Why does my lawn mower only run for a few seconds then dies?
You Need to Replace Old Fuel
If the gas in your lawn mower has been there for a while, evaporation can change the consistency of the liquid. The gasoline won’t move smoothly through the machine, creating a restricted gas flow and leading to an engine that runs for a few seconds and then dies.
Why does my lawnmower start and then shut off right away?
If your lawn mower starts, runs briefly, then dies these are the four most common reasons that’s happening: Dirty carburetor / clogged carburetor bowl. Old gasoline that has gone bad. Dirty or defective spark plugs.
How do you clean a carburetor on a lawn mower without taking it off?
Use Carburetor Cleaner
Fortunately, you can generally do this without even taking the carburetor out of the engine. Start by purchasing some commercial lawnmower carburetor cleaner, which comes in a simple spray can and will make it easy to clean the inside and outside of the carb.
Can a bad spark plug cause a mower to stall?
A bad spark plug often causes an engine cylinder to misfire or sound like it’s struggling. The engine might even stall out completely while you are mowing. You may also notice that it becomes increasingly more difficult to restart the mower each time that it dies.
Why does my lawnmower keep stopping?
The most common cause of a mower failing to keep running is a clogged air filter. Take the cover off the air filter compartment and remove the filter to see if it is dirty, or clogged with oil and dust. … If it is a dirty paper filter, buy a new one; these cannot be cleaned.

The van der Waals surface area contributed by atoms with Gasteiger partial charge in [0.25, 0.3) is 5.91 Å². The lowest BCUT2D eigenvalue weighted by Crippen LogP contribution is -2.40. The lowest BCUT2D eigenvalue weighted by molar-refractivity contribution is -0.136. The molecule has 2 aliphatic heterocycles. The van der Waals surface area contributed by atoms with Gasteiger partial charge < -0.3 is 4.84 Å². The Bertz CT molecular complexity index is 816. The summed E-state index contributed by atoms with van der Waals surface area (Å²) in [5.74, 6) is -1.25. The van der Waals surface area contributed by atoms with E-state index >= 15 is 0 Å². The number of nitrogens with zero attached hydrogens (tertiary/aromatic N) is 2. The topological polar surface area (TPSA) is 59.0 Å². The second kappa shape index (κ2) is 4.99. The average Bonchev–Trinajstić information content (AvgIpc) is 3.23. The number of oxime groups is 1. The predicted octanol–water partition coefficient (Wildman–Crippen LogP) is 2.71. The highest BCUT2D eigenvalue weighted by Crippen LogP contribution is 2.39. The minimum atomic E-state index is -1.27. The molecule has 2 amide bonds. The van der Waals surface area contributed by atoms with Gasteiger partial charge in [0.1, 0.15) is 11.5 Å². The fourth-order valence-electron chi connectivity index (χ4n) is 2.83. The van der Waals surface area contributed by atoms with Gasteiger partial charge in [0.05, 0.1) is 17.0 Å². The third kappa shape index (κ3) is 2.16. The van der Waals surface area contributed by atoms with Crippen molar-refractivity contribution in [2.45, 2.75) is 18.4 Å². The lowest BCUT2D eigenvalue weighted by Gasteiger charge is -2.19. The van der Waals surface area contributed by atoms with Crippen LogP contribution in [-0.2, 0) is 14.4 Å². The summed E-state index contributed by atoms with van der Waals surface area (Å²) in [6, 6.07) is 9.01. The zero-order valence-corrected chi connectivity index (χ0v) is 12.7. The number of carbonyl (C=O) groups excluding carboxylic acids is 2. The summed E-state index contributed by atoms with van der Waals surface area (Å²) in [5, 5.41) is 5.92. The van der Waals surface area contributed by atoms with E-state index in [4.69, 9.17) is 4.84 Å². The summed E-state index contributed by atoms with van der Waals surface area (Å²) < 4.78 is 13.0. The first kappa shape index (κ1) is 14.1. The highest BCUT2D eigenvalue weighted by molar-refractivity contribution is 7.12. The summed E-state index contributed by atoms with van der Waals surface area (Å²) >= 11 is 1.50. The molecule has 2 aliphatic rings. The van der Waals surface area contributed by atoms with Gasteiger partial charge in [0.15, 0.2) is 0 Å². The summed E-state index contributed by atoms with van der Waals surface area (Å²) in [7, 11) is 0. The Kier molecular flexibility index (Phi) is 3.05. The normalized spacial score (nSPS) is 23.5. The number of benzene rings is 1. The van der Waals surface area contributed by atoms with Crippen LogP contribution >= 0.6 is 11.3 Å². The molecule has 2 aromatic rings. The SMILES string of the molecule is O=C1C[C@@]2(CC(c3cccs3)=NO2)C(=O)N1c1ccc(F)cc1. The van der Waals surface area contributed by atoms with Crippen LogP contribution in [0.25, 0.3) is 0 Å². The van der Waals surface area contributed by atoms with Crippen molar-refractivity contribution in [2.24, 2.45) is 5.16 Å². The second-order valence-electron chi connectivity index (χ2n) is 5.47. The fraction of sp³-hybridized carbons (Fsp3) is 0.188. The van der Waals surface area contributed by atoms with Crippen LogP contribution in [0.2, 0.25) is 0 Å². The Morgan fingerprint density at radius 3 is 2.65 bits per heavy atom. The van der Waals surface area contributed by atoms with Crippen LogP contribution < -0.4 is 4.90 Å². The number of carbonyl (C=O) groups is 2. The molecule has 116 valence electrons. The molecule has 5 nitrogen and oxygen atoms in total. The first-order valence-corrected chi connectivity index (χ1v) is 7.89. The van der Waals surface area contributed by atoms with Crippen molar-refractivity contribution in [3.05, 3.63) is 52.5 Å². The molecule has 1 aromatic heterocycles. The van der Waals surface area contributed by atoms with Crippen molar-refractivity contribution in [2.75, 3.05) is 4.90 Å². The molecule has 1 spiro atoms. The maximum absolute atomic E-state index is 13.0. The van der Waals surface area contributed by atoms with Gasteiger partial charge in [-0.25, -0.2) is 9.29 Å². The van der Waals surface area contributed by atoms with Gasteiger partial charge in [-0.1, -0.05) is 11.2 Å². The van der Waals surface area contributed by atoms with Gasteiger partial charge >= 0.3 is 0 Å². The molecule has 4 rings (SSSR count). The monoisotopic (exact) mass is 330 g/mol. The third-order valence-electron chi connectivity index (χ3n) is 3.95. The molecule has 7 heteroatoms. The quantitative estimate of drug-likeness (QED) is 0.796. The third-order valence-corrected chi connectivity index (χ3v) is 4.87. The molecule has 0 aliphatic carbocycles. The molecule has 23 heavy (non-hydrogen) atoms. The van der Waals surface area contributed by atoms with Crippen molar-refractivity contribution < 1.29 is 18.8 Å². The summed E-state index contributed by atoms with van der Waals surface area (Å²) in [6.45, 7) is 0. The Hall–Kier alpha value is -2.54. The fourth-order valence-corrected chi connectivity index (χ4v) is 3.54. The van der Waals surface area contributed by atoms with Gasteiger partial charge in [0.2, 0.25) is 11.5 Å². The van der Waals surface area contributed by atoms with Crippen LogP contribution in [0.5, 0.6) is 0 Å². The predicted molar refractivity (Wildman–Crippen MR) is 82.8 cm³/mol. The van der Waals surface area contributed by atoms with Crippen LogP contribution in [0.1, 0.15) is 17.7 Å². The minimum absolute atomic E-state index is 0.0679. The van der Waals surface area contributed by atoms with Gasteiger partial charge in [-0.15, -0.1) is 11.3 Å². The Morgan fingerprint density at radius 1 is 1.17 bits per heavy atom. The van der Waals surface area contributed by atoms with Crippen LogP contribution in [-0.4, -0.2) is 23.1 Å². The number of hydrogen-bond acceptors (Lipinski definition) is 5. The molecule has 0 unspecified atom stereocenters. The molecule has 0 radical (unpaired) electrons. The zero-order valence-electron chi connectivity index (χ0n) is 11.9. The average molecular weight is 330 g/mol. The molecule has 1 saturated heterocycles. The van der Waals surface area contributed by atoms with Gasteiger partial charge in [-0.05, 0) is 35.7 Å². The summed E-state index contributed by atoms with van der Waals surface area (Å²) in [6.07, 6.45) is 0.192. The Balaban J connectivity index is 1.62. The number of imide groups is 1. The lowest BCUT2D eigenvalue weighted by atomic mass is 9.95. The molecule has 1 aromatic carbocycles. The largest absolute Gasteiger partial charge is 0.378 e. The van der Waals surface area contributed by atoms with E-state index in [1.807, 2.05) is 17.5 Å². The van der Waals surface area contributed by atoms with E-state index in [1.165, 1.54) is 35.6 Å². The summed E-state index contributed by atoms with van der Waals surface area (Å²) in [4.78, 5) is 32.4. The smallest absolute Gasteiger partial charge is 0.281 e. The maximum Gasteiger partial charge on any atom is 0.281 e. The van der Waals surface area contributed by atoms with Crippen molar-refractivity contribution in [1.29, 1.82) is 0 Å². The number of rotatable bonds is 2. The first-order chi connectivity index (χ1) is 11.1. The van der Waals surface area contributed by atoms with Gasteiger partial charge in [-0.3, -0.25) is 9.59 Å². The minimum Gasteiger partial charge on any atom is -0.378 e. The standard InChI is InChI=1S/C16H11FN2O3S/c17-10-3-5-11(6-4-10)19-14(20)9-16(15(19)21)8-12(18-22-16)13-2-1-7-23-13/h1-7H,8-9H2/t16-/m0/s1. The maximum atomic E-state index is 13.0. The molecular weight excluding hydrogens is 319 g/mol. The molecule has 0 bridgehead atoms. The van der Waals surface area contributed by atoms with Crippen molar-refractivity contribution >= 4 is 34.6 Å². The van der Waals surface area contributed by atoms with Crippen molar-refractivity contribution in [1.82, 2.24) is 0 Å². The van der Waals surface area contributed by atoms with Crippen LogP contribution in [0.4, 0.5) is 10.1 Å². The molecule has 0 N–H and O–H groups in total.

Why is my lawn mower starving for fuel?
A lawn mower that fails to deliver fuel to the carburetor will typically not even start. Other problems, such as a lack of or a weak spark at the spark plug, can also render a mower useless. … If the plug is dry and no gasoline odors emit from the engine, the mower is starved for fuel.
Why does my lawn mower cut off when it gets hot?
Air leaks cause an engine to pull in too much outside air, which throws off the gasoline-to-air ratio. As the engine heats, parts expand, and all tiny gaps become larger. The result is a poorly running engine and one that eventually stops. Loose bolts are a common culprit in a mower engine that shuts down when hot.